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Home>Interdisciplinary Global Development Centre>Events>Empty signifiers: New approaches to discourse analysis in infrastructure
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  • Date and time: Thursday 8 February 2024, 11.30am to 1pm
  • Location: Online only
  • Audience: Open to staff, students
  • Admission: Free admission, booking required

Event details

Speakers: Ed Aktins (Bristol University), Aurora Ganz (Queen Mary University of London) and Joshua Kirshner (University of York), with discussion with Barnaby Dye (University of York), convened by Joshua Kirshner

Summary: What can critical discourse analysis, as both a method and conceptual approach, reveal in research into the development of connective infrastructures (roads, railways, ICT networks), past and present? The panel will examine the theoretical and political implications of these questions through the notion of an ‘empty signifier’: a free-floating container of multiple meanings, histories, and practices.

About this event: In this IGDC webinar will consider how the study of connective infrastructures, past and present – e.g., roads, railways, pipelines, oil drills, buildings, TV stations – can be enriched by the theoretical lens of Ernesto Laclau and Chantal Mouffe. The speakers will reflect on the framing of such large-scale projects as ‘empty signifiers’, in whose interests this is done, for what purposes, and what insights a critical discourse analysis approach may reveal. Through detailed engagement with Laclau and Mouffe’s work, we will explore examples of materialist discourse analysis applied to infrastructural developments in places ranging from Azerbaijan, Mozambique, and the UK.

The panel will examine the theoretical and political implications of these questions through the notion of an ‘empty signifier’: a free-floating container of multiple meanings, histories, and practices. The concept makes it possible to explain how certain words or phrases acquire political importance, and how ongoing political struggles seek to establish the definition of certain terms, giving them relevance for social processes. As claims for their economic necessity and appropriateness ebb and flow, such infrastructures can harbour different meanings to different actors, helpfully organising their conflicting interests and concerns, while pointing to a desired future of progress, connectivity and security that may support some but exclude others. The sites and projects we will examine are located in different settings but share common features as powerful imaginary spaces for advancing disparate – and even conflicting – political projects and specific configurations of government and state-society relations. Tracing their discursive framing can reveal much about such imaginations, their traction and staying power, along with the spaces for political intervention and resistance that they offer.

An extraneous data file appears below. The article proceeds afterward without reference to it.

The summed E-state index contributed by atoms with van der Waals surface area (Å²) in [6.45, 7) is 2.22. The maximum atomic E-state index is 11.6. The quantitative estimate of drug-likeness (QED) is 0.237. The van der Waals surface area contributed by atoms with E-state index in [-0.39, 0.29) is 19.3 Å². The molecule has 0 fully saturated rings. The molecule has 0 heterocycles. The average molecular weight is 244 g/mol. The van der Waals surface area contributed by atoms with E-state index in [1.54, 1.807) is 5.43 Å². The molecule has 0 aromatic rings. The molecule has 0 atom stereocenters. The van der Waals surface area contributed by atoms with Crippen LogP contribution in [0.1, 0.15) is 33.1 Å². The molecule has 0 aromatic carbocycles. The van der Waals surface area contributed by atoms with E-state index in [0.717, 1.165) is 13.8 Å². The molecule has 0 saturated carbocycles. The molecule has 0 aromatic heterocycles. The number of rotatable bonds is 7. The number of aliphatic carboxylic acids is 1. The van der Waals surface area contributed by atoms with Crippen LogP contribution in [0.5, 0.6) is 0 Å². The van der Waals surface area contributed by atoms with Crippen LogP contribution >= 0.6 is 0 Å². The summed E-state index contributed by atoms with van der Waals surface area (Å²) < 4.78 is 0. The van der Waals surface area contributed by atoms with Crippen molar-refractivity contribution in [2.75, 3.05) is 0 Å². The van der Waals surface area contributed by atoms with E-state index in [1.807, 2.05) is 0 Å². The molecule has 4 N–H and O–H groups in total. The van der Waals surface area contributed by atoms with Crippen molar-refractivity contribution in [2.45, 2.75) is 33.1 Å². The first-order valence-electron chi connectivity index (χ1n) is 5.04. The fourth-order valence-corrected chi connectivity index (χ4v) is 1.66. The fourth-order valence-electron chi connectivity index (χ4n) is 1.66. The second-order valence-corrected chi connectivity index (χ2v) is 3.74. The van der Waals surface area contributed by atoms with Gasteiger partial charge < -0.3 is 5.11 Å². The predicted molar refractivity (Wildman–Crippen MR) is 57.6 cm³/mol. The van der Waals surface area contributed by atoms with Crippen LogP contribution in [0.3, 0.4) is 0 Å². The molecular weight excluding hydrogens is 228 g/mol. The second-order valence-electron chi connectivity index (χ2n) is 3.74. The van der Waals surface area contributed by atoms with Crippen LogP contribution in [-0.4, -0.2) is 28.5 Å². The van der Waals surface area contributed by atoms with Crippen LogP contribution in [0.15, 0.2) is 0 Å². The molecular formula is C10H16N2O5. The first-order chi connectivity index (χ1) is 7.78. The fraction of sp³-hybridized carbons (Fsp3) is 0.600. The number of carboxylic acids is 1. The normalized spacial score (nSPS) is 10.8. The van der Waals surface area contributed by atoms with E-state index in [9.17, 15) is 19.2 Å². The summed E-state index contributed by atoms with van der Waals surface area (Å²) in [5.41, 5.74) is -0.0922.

Based on new work, Ed Aktins (Bristol University) will trace the narratives pushed in an emergent, peripheral but powerful right-wing media source in the UK: GB News. Through an analysis of programming in 2023 on two cases of climate and action (namely ULEZ in London and Just Stop Oil protests), he highlights the emergence of certain objects as key symbols in the formation of antagonist identities. From gas stoves to orange paint and white Ford Transits, numerous symbols emerge in attempts to constitute a new working-class anti-environmentalism. These items, previously banal and everyday, are presented by far-right media as linking associating working-class communities with resistance against perceived climate alarmism.

Aurora Ganz (Queen Mary University, London) ​​will discuss how collective emotions are ontologically bound to the securitisation of energy while putting forward an innovative method that engages materiality and discourse in securitisation theory (ST). Aurora will present findings based on research conducted in Azerbaijan, where she explored how collective pride is anchored to materialisations and reiterative identity discourses that stick to energy sites and align with the nation in ways that fit with the coercive and controlling nature of securitisation. Curious to understand how things assemble with human emotions in the process of energy securitisation, Aurora’s work focused on energy objects (e.g., oil and gas and their derivatives, electricity, pipelines, pumps, onshore and offshore drills), security technologies (e.g., weapons, CCTV cameras, sensors, radar and drones) and architecture (e.g. statues, buildings).

Presenting a recent paper co-authored with Idalina Baptista (Oxford University), Josh Kirshner (University of York) will explore the use of development corridors as a framing concept/construct in the Indian Ocean nation of Mozambique. He will examine the continuities between the three contemporary Mozambican corridors and older colonial transitways that connected the three cities to British colonial interests in southern Africa. 

Then, drawing on Laclau and Mouffe’s discourse analysis, he will suggest that corridors can serve as empty signifiers, becoming linked to various, often diverse understandings, standing for fluid yet enduring ambitions of connectivity, competitiveness, and regional integration. Accordingly, elites, investors and donors have presented corridors as technical, apolitical projects, built in the interest of social and economic development, irrespective of their success in delivering benefits to local communities. After scrutinising recent investments in the three corridors, he will reflect on their role in the construction of a ‘new’ Mozambican economic order that is nevertheless deeply entangled in the country’s past.